Regarding technical barriers, wood is a product of raw materials from the forest. Although mostly from planted forests, countries also set very strict requirements to ensure all processed, consumed domestically and exported wood is from legal sources.
In addition, although free trade agreements have been signed, many countries often set barriers to protect trade, especially anti-dumping. So, we must be prepared to deal with these moves from big markets.
Facing such challenges, what solutions will help improve the identity of current Vietnamese products and avoid trade disputes on the world wood market?
In a macro perspective, in my opinion, the Government needs to negotiate with countries that consume Vietnamese wood products as well as countries exporting wood materials to the country so both sides can make legal and institutional frameworks transparent, helping avoid the risks of bringing illegal timber into supply chains.
For businesses, it is necessary to improve the capacity of accountability, be careful in importing raw materials from abroad, ensuring how to put wood into production and processing, and exports must come from a legal source. In addition, each business also needs to improve its competitiveness amid increasing competition.
Our association also needs to do a better job of bringing together all stakeholders in the product supply and processing chain, from growers to end-to-end businesses, to improve competitiveness and enhance the reputation of Vietnamese wood brands in the world market.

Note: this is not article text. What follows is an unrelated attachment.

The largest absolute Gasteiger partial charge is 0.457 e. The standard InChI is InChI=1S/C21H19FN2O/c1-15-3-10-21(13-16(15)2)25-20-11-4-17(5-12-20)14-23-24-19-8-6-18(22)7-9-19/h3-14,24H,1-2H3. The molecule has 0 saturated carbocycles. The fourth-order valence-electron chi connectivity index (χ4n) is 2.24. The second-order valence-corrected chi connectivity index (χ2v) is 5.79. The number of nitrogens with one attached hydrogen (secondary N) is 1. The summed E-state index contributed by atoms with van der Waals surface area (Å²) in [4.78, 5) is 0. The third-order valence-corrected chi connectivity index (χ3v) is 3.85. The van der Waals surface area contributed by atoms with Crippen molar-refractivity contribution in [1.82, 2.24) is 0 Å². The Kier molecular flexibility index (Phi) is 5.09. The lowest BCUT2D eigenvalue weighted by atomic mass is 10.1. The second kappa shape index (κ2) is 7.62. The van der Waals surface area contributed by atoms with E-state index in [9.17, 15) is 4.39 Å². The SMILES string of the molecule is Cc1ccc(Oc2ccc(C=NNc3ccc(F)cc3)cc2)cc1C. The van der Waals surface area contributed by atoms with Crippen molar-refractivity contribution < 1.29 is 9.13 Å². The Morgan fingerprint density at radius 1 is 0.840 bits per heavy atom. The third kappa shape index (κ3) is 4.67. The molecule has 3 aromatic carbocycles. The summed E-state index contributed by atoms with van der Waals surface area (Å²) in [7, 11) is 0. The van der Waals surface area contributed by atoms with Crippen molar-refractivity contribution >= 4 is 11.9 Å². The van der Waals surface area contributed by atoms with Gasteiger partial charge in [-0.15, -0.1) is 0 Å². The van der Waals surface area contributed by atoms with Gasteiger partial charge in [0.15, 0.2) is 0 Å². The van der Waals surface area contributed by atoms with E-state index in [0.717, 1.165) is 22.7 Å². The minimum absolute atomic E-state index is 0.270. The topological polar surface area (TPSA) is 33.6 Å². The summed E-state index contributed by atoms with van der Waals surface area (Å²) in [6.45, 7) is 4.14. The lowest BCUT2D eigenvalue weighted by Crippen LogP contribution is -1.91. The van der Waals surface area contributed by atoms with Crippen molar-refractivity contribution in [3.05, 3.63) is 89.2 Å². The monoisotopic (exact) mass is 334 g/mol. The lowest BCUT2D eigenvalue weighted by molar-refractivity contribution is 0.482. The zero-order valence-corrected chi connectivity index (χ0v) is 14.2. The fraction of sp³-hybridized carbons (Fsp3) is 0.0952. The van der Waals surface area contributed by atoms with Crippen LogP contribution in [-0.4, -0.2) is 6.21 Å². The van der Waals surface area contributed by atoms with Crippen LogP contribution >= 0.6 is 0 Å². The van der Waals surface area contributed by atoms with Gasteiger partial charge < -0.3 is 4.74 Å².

The market has opened up, but it seems the impact of COVID-19 has changed customer demand. What will be the strategic products of the Vietnamese wood industry?
With a global pandemic outbreak, each business and each industry must adapt to the "new normal" context, so the wood industry, like many other industries, must increase e-commerce and connect with customers and partners through online transactions.
The wood industry currently focuses on four main product groups: interior and exterior wooden products, artificial boards, wood chips and tablets for making biomass energy.
Tablets are emerging products and Việt Nam also has a competitive advantage. Last year, we exported more than 3 million tonnes and earned some $400 million.
We still have to develop all four groups of goods at the same time. But I must emphasise that we must increase exports of products with the highest added value, such as tables, chairs and beds.
At the same time, Vietnamese businesses can export architectural spaces, interior spaces, receive large contracts to design and decorate interior for luxury buildings, palaces and hotels. Through that, we can enhance the image, reputation and brand name of Vietnamese timber enterprises.
How are raw material and growing areas being prepared to export timber sustainably?
In exporting wood products, raw materials, especially raw materials from domestically grown forests, are very important. However, farmers have exploited when the forest is very young for a long time. The Government and the Ministry of Agriculture and Rural Development also have policies to help farmers extend the planting cycle to have large timber, but so far, we have not achieved much.
I think that in the coming time, one of the important jobs of both forestry and wood processing industry is how to help farmers integrate multiple solutions, extend the business cycle, plant forests and producing timber, supplying higher quality inputs to get competitive products in the market. — VNS